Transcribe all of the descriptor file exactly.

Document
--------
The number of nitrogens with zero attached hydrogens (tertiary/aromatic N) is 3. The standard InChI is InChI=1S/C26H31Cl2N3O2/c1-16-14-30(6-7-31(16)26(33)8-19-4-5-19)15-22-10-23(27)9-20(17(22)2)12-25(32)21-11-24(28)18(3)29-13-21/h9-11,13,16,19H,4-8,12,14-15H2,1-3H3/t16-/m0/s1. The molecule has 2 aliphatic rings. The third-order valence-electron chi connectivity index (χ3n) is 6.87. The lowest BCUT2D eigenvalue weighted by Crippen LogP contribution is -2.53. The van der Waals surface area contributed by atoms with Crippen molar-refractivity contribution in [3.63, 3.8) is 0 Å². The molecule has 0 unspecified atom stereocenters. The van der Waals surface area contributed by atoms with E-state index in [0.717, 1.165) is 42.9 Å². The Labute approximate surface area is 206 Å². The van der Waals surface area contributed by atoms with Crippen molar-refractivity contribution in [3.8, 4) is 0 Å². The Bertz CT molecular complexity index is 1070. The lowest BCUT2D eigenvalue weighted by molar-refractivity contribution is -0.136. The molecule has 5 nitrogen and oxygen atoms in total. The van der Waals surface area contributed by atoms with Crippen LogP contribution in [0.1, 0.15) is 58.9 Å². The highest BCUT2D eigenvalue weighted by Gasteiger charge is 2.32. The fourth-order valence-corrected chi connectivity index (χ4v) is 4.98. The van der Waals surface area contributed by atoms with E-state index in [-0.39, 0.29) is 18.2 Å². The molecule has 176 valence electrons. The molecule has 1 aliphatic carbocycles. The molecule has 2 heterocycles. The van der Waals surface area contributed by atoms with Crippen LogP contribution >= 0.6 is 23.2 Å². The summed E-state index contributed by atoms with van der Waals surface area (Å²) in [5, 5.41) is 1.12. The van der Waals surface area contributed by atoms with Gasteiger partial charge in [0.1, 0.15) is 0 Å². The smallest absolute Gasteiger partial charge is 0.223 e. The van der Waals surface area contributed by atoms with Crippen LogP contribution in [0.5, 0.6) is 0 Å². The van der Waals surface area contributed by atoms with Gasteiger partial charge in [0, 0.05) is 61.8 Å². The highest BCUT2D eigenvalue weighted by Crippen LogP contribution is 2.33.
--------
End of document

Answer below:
The number of nitrogens with zero attached hydrogens (tertiary/aromatic N) is 3. The standard InChI is InChI=1S/C26H31Cl2N3O2/c1-16-14-30(6-7-31(16)26(33)8-19-4-5-19)15-22-10-23(27)9-20(17(22)2)12-25(32)21-11-24(28)18(3)29-13-21/h9-11,13,16,19H,4-8,12,14-15H2,1-3H3/t16-/m0/s1. The molecule has 2 aliphatic rings. The third-order valence-electron chi connectivity index (χ3n) is 6.87. The lowest BCUT2D eigenvalue weighted by Crippen LogP contribution is -2.53. The van der Waals surface area contributed by atoms with Crippen molar-refractivity contribution in [3.63, 3.8) is 0 Å². The molecule has 0 unspecified atom stereocenters. The van der Waals surface area contributed by atoms with E-state index in [0.717, 1.165) is 42.9 Å². The Labute approximate surface area is 206 Å². The van der Waals surface area contributed by atoms with Crippen molar-refractivity contribution in [3.8, 4) is 0 Å². The Bertz CT molecular complexity index is 1070. The lowest BCUT2D eigenvalue weighted by molar-refractivity contribution is -0.136. The molecule has 5 nitrogen and oxygen atoms in total. The van der Waals surface area contributed by atoms with Crippen LogP contribution in [0.1, 0.15) is 58.9 Å². The highest BCUT2D eigenvalue weighted by Gasteiger charge is 2.32. The fourth-order valence-corrected chi connectivity index (χ4v) is 4.98. The van der Waals surface area contributed by atoms with E-state index in [-0.39, 0.29) is 18.2 Å². The molecule has 176 valence electrons. The molecule has 1 aliphatic carbocycles. The molecule has 2 heterocycles. The van der Waals surface area contributed by atoms with Crippen LogP contribution >= 0.6 is 23.2 Å². The summed E-state index contributed by atoms with van der Waals surface area (Å²) in [5, 5.41) is 1.12. The van der Waals surface area contributed by atoms with Gasteiger partial charge in [0.1, 0.15) is 0 Å². The smallest absolute Gasteiger partial charge is 0.223 e. The van der Waals surface area contributed by atoms with Crippen LogP contribution in [0.5, 0.6) is 0 Å². The van der Waals surface area contributed by atoms with Gasteiger partial charge in [0, 0.05) is 61.8 Å². The highest BCUT2D eigenvalue weighted by Crippen LogP contribution is 2.33.